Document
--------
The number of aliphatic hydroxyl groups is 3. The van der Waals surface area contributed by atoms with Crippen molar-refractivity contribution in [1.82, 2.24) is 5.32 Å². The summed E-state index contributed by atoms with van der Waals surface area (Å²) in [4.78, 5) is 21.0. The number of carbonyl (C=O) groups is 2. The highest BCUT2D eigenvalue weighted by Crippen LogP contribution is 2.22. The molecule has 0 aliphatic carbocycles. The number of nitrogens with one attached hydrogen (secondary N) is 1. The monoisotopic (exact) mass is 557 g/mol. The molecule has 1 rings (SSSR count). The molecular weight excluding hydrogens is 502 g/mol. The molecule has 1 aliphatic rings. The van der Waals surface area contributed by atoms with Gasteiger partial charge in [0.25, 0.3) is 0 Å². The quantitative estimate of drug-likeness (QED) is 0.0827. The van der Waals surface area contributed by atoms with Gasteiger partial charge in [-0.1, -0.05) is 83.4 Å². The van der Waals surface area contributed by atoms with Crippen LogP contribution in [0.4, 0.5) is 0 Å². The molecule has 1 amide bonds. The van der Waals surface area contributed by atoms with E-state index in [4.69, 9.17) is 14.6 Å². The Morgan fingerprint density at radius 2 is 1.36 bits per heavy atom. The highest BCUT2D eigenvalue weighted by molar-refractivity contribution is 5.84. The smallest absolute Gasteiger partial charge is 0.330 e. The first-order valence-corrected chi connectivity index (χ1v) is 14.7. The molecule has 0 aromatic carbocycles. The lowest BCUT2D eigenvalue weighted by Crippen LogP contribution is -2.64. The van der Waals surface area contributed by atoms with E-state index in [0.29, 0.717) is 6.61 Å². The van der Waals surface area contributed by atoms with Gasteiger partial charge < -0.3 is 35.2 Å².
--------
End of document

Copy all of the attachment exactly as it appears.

The number of aliphatic hydroxyl groups is 3. The van der Waals surface area contributed by atoms with Crippen molar-refractivity contribution in [1.82, 2.24) is 5.32 Å². The summed E-state index contributed by atoms with van der Waals surface area (Å²) in [4.78, 5) is 21.0. The number of carbonyl (C=O) groups is 2. The highest BCUT2D eigenvalue weighted by Crippen LogP contribution is 2.22. The molecule has 0 aliphatic carbocycles. The number of nitrogens with one attached hydrogen (secondary N) is 1. The monoisotopic (exact) mass is 557 g/mol. The molecule has 1 rings (SSSR count). The molecular weight excluding hydrogens is 502 g/mol. The molecule has 1 aliphatic rings. The van der Waals surface area contributed by atoms with Gasteiger partial charge in [0.25, 0.3) is 0 Å². The quantitative estimate of drug-likeness (QED) is 0.0827. The van der Waals surface area contributed by atoms with Gasteiger partial charge in [-0.1, -0.05) is 83.4 Å². The van der Waals surface area contributed by atoms with Crippen LogP contribution in [0.4, 0.5) is 0 Å². The molecule has 1 amide bonds. The van der Waals surface area contributed by atoms with E-state index in [4.69, 9.17) is 14.6 Å². The Morgan fingerprint density at radius 2 is 1.36 bits per heavy atom. The highest BCUT2D eigenvalue weighted by molar-refractivity contribution is 5.84. The smallest absolute Gasteiger partial charge is 0.330 e. The first-order valence-corrected chi connectivity index (χ1v) is 14.7. The molecule has 0 aromatic carbocycles. The lowest BCUT2D eigenvalue weighted by Crippen LogP contribution is -2.64. The van der Waals surface area contributed by atoms with E-state index in [0.29, 0.717) is 6.61 Å². The van der Waals surface area contributed by atoms with Gasteiger partial charge < -0.3 is 35.2 Å².